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Thread: Finally ... Repairing a traction gearbox.

  1. #26
    Real cars have hydraulics DoubleChevron's Avatar
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    Quote Originally Posted by gerrypro View Post
    You will also need to reset the C W and P once it has been disturbed. It is necessary to remove the Diff in order to extract the main shaft. Whilst the pinion and main shafts are out it is good to replace the double row front bearings. Replacements are 3305s and used to be very commonly available from local bearing service shops. The rear pinion bearing is a little harder but being a roller bearing give very little trouble. The very hard bearing to source is the Thrust bearing on the pinion shaft between second fixed pinion and the first/ reverse cluster gear. The reverse idler may not be as critical as you may think The bronze bush ids by design a loose fit to allow lubrication and the ball thrusts at each end can be refurbished merely by reversing the thrust rings to eliminate excessive end play!
    Of critical importance is the condition of the half locking rings and if too far gone to be cleaned up by lapping must be replaced. This will definitely involve re-shimming the adjustments for conical depth of the pinion!
    I'll have to read the manual, and try to understand all of this I'm sure it is obvious one the shafts are out !

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  2. #27
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    Doubt whether I've ever seen a traction with whitewalls (fortunately). Love 'em on old Fords and Chevs but Tractions, OMG!
    '04 Megane
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    '71 16 TS, '72 16 TL, '74 15TS,'82 20TS Series 2, '85 25 GTX. '49 L15,

  3. #28
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    Hi Shane,
    back in the '70s and '80s I rebuilt quite a few TA gearboxes.
    I wrote up how to dismantle, examine, and re-assemble them at the time. The file will tell you all you need to know, but it's 4MB. If you pull the synchro hub apart cover it with rag to stop all the bits flying about. You will need the special tool to put it back together which I have.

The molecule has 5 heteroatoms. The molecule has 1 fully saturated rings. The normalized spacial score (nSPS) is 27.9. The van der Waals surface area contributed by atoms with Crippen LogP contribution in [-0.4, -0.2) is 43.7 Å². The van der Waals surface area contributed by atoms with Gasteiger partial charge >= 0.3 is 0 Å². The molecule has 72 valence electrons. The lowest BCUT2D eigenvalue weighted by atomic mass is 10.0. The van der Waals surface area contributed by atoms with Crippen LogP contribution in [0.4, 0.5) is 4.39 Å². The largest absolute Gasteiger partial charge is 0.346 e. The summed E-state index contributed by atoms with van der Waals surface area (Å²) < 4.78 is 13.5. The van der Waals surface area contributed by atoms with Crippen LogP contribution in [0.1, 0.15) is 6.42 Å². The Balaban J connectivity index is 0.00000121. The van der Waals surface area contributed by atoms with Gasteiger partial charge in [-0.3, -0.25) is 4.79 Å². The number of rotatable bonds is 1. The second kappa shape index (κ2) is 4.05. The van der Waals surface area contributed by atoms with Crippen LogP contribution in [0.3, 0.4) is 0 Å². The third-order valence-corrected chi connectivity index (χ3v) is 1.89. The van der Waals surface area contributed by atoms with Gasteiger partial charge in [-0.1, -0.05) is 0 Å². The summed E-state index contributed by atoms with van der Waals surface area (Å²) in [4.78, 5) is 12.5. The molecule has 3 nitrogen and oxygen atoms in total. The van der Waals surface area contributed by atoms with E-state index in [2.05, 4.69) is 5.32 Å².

I'm seriously ill at the moment but if you wish to have the file and borrow the tool(s) ring Fay on 5472 3130
    roger

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    the famous 18E pug206gti's Avatar
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    Quote Originally Posted by gerrypro View Post
    The only time one needs to double clutch is changing from 2nd back into first whilst on the move. Thankfully this is never really needed as 2nd is a good strong gear and can haul away from very low speeds. BTW have you ever needed to drive a D with a broken clutch cable? One starts the car with 1st engaged and then it is rev matching to accomplish all changes from then on once moving!
    G'dday,
    no, but I have driven a 2Ĺ Riley with a broke clutch rod, a common occurrence if it is not adjusted correctly.
    regards,
    Les W.


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  5. #30
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    i have a spare TA gearbox and engine unit if anyone wants or needs it.... what is going price in 2016? Engine seems complete. gearbox was known to be a good box when last installed in a car back when T Rex roamed the surface of Terra Australis, a different TA. i am in inner city Melbourne, 0407 807 813 jon

  6. #31
    Real cars have hydraulics DoubleChevron's Avatar
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    Quote Originally Posted by lhs2.1 View Post
    Hi Shane,
    back in the '70s and '80s I rebuilt quite a few TA gearboxes.
    I wrote up how to dismantle, examine, and re-assemble them at the time. The file will tell you all you need to know, but it's 4MB. If you pull the synchro hub apart cover it with rag to stop all the bits flying about. You will need the special tool to put it back together which I have.
    I'm seriously ill at the moment but if you wish to have the file and borrow the tool(s) ring Fay on 5472 3130